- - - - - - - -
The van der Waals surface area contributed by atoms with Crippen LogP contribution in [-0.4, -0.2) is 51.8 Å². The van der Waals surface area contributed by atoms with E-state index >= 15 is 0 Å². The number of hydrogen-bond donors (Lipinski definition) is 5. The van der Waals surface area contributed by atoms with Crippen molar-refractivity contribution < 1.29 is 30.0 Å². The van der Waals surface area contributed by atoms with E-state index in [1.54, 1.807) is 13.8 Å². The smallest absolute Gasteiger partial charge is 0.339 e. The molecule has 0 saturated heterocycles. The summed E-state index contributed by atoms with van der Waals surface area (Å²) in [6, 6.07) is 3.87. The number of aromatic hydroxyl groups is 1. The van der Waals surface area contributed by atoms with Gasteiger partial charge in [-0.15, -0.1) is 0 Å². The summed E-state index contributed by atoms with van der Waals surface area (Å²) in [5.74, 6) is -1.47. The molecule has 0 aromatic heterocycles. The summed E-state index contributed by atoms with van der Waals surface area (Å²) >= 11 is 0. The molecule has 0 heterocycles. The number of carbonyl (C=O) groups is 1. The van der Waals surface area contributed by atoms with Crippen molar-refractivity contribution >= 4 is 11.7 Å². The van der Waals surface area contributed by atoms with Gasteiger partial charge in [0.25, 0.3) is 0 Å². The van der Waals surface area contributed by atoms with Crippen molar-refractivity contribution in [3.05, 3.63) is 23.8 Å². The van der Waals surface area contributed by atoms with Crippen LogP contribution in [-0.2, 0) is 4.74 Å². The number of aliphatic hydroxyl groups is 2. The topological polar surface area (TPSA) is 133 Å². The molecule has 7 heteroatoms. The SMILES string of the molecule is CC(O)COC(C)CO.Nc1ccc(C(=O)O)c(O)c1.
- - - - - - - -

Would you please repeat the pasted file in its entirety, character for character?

The van der Waals surface area contributed by atoms with Crippen LogP contribution in [-0.4, -0.2) is 51.8 Å². The van der Waals surface area contributed by atoms with E-state index >= 15 is 0 Å². The number of hydrogen-bond donors (Lipinski definition) is 5. The van der Waals surface area contributed by atoms with Crippen molar-refractivity contribution < 1.29 is 30.0 Å². The van der Waals surface area contributed by atoms with E-state index in [1.54, 1.807) is 13.8 Å². The smallest absolute Gasteiger partial charge is 0.339 e. The molecule has 0 saturated heterocycles. The summed E-state index contributed by atoms with van der Waals surface area (Å²) in [6, 6.07) is 3.87. The number of aromatic hydroxyl groups is 1. The van der Waals surface area contributed by atoms with Gasteiger partial charge in [-0.15, -0.1) is 0 Å². The summed E-state index contributed by atoms with van der Waals surface area (Å²) in [5.74, 6) is -1.47. The molecule has 0 aromatic heterocycles. The summed E-state index contributed by atoms with van der Waals surface area (Å²) >= 11 is 0. The molecule has 0 heterocycles. The number of carbonyl (C=O) groups is 1. The van der Waals surface area contributed by atoms with Crippen molar-refractivity contribution >= 4 is 11.7 Å². The van der Waals surface area contributed by atoms with Gasteiger partial charge in [0.25, 0.3) is 0 Å². The van der Waals surface area contributed by atoms with Crippen molar-refractivity contribution in [3.05, 3.63) is 23.8 Å². The van der Waals surface area contributed by atoms with Crippen LogP contribution in [-0.2, 0) is 4.74 Å². The number of aliphatic hydroxyl groups is 2. The topological polar surface area (TPSA) is 133 Å². The molecule has 7 heteroatoms. The SMILES string of the molecule is CC(O)COC(C)CO.Nc1ccc(C(=O)O)c(O)c1.